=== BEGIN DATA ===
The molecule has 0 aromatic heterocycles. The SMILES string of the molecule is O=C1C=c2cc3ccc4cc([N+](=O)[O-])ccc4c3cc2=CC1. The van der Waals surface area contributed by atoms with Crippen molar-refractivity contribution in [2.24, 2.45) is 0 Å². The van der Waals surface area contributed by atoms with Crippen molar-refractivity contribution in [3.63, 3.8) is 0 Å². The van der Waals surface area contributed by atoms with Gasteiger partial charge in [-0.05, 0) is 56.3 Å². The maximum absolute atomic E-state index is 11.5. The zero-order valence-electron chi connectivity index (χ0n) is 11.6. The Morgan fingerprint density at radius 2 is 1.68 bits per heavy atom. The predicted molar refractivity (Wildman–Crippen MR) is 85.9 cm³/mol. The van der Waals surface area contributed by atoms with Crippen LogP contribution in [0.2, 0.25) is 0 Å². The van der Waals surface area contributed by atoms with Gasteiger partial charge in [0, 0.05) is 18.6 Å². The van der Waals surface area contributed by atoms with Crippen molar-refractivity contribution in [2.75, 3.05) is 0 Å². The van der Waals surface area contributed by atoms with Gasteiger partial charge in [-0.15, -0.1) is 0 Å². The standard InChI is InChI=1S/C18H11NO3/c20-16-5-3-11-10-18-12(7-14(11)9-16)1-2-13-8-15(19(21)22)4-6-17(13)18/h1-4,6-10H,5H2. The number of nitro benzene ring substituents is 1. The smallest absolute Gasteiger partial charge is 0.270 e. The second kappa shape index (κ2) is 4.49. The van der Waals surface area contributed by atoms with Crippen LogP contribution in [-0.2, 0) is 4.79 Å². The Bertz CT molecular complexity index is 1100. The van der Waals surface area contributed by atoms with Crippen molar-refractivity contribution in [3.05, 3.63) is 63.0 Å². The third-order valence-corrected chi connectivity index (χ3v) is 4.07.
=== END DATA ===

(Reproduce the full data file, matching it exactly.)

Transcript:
The molecule has 0 aromatic heterocycles. The SMILES string of the molecule is O=C1C=c2cc3ccc4cc([N+](=O)[O-])ccc4c3cc2=CC1. The van der Waals surface area contributed by atoms with Crippen molar-refractivity contribution in [2.24, 2.45) is 0 Å². The van der Waals surface area contributed by atoms with Crippen molar-refractivity contribution in [3.63, 3.8) is 0 Å². The van der Waals surface area contributed by atoms with Gasteiger partial charge in [-0.05, 0) is 56.3 Å². The maximum absolute atomic E-state index is 11.5. The zero-order valence-electron chi connectivity index (χ0n) is 11.6. The Morgan fingerprint density at radius 2 is 1.68 bits per heavy atom. The predicted molar refractivity (Wildman–Crippen MR) is 85.9 cm³/mol. The van der Waals surface area contributed by atoms with Crippen LogP contribution in [0.2, 0.25) is 0 Å². The van der Waals surface area contributed by atoms with Gasteiger partial charge in [0, 0.05) is 18.6 Å². The van der Waals surface area contributed by atoms with Crippen molar-refractivity contribution in [2.75, 3.05) is 0 Å². The van der Waals surface area contributed by atoms with Gasteiger partial charge in [-0.15, -0.1) is 0 Å². The standard InChI is InChI=1S/C18H11NO3/c20-16-5-3-11-10-18-12(7-14(11)9-16)1-2-13-8-15(19(21)22)4-6-17(13)18/h1-4,6-10H,5H2. The number of nitro benzene ring substituents is 1. The smallest absolute Gasteiger partial charge is 0.270 e. The second kappa shape index (κ2) is 4.49. The van der Waals surface area contributed by atoms with Crippen LogP contribution in [-0.2, 0) is 4.79 Å². The Bertz CT molecular complexity index is 1100. The van der Waals surface area contributed by atoms with Crippen molar-refractivity contribution in [3.05, 3.63) is 63.0 Å². The third-order valence-corrected chi connectivity index (χ3v) is 4.07.